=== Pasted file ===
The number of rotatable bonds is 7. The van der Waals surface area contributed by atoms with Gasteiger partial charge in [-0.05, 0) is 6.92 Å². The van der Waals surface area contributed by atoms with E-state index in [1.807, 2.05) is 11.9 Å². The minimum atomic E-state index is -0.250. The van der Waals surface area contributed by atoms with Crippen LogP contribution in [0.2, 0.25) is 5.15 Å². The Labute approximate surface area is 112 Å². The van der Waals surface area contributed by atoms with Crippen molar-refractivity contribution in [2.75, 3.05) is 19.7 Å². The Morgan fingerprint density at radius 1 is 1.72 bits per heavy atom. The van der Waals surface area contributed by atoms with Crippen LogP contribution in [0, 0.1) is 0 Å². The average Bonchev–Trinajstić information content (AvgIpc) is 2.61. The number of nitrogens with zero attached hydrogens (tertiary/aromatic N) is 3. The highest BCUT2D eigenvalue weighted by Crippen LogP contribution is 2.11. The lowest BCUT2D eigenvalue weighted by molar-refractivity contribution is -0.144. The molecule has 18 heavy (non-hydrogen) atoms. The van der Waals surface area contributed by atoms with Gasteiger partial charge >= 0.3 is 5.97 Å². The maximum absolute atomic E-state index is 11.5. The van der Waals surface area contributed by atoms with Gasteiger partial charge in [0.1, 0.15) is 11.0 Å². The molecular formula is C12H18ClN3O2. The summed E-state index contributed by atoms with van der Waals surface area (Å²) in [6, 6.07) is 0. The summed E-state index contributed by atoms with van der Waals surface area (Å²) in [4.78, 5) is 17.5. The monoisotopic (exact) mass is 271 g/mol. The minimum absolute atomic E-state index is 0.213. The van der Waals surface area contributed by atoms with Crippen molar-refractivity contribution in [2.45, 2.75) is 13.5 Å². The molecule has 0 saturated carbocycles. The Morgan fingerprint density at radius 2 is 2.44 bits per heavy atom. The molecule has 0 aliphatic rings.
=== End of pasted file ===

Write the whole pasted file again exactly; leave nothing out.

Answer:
The number of rotatable bonds is 7. The van der Waals surface area contributed by atoms with Gasteiger partial charge in [-0.05, 0) is 6.92 Å². The van der Waals surface area contributed by atoms with E-state index in [1.807, 2.05) is 11.9 Å². The minimum atomic E-state index is -0.250. The van der Waals surface area contributed by atoms with Crippen LogP contribution in [0.2, 0.25) is 5.15 Å². The Labute approximate surface area is 112 Å². The van der Waals surface area contributed by atoms with Crippen molar-refractivity contribution in [2.75, 3.05) is 19.7 Å². The Morgan fingerprint density at radius 1 is 1.72 bits per heavy atom. The van der Waals surface area contributed by atoms with Crippen LogP contribution in [0, 0.1) is 0 Å². The average Bonchev–Trinajstić information content (AvgIpc) is 2.61. The number of nitrogens with zero attached hydrogens (tertiary/aromatic N) is 3. The highest BCUT2D eigenvalue weighted by Crippen LogP contribution is 2.11. The lowest BCUT2D eigenvalue weighted by molar-refractivity contribution is -0.144. The molecule has 18 heavy (non-hydrogen) atoms. The van der Waals surface area contributed by atoms with Gasteiger partial charge >= 0.3 is 5.97 Å². The maximum absolute atomic E-state index is 11.5. The van der Waals surface area contributed by atoms with Gasteiger partial charge in [0.1, 0.15) is 11.0 Å². The molecular formula is C12H18ClN3O2. The summed E-state index contributed by atoms with van der Waals surface area (Å²) in [6, 6.07) is 0. The summed E-state index contributed by atoms with van der Waals surface area (Å²) in [4.78, 5) is 17.5. The monoisotopic (exact) mass is 271 g/mol. The minimum absolute atomic E-state index is 0.213. The van der Waals surface area contributed by atoms with Crippen molar-refractivity contribution in [2.45, 2.75) is 13.5 Å². The molecule has 0 saturated carbocycles. The Morgan fingerprint density at radius 2 is 2.44 bits per heavy atom. The molecule has 0 aliphatic rings.